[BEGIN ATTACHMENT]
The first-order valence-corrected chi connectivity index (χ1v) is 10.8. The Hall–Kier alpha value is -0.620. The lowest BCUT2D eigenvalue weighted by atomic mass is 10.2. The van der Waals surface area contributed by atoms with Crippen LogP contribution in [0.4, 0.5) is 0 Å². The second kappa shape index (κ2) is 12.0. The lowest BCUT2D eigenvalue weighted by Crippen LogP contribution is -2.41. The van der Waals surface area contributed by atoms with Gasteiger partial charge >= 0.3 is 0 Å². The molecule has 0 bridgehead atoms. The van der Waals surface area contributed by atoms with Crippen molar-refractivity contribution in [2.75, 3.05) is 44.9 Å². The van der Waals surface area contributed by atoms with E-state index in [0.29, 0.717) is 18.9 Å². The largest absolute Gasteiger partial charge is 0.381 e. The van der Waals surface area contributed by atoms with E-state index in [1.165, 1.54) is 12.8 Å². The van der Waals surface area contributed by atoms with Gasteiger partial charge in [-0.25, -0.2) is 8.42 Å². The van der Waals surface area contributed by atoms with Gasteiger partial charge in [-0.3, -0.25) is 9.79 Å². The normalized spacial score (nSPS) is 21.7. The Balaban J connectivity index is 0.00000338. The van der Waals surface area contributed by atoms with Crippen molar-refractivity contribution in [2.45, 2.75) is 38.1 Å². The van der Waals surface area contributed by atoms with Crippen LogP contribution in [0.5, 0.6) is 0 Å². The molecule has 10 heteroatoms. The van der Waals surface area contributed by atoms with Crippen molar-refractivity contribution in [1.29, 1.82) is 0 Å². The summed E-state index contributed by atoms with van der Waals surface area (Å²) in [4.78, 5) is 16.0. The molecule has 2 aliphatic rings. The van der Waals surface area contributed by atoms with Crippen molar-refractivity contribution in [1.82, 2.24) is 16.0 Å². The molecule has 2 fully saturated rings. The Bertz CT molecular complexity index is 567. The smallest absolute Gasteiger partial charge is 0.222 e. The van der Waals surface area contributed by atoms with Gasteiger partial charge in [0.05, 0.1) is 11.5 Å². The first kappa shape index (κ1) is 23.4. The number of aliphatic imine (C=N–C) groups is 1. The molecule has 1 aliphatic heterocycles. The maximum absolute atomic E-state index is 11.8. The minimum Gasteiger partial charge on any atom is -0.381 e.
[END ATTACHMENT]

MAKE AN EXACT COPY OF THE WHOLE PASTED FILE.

The first-order valence-corrected chi connectivity index (χ1v) is 10.8. The Hall–Kier alpha value is -0.620. The lowest BCUT2D eigenvalue weighted by atomic mass is 10.2. The van der Waals surface area contributed by atoms with Crippen LogP contribution in [0.4, 0.5) is 0 Å². The second kappa shape index (κ2) is 12.0. The lowest BCUT2D eigenvalue weighted by Crippen LogP contribution is -2.41. The van der Waals surface area contributed by atoms with Gasteiger partial charge >= 0.3 is 0 Å². The molecule has 0 bridgehead atoms. The van der Waals surface area contributed by atoms with Crippen molar-refractivity contribution in [2.75, 3.05) is 44.9 Å². The van der Waals surface area contributed by atoms with E-state index in [0.29, 0.717) is 18.9 Å². The largest absolute Gasteiger partial charge is 0.381 e. The van der Waals surface area contributed by atoms with E-state index in [1.165, 1.54) is 12.8 Å². The van der Waals surface area contributed by atoms with Gasteiger partial charge in [-0.25, -0.2) is 8.42 Å². The van der Waals surface area contributed by atoms with Gasteiger partial charge in [-0.3, -0.25) is 9.79 Å². The normalized spacial score (nSPS) is 21.7. The Balaban J connectivity index is 0.00000338. The van der Waals surface area contributed by atoms with Crippen molar-refractivity contribution in [2.45, 2.75) is 38.1 Å². The van der Waals surface area contributed by atoms with Crippen LogP contribution in [0.5, 0.6) is 0 Å². The molecule has 10 heteroatoms. The van der Waals surface area contributed by atoms with Crippen molar-refractivity contribution in [1.29, 1.82) is 0 Å². The summed E-state index contributed by atoms with van der Waals surface area (Å²) in [4.78, 5) is 16.0. The molecule has 2 aliphatic rings. The van der Waals surface area contributed by atoms with Crippen molar-refractivity contribution in [1.82, 2.24) is 16.0 Å². The molecule has 2 fully saturated rings. The Bertz CT molecular complexity index is 567. The smallest absolute Gasteiger partial charge is 0.222 e. The van der Waals surface area contributed by atoms with Gasteiger partial charge in [0.05, 0.1) is 11.5 Å². The first kappa shape index (κ1) is 23.4. The number of aliphatic imine (C=N–C) groups is 1. The molecule has 1 aliphatic heterocycles. The maximum absolute atomic E-state index is 11.8. The minimum Gasteiger partial charge on any atom is -0.381 e.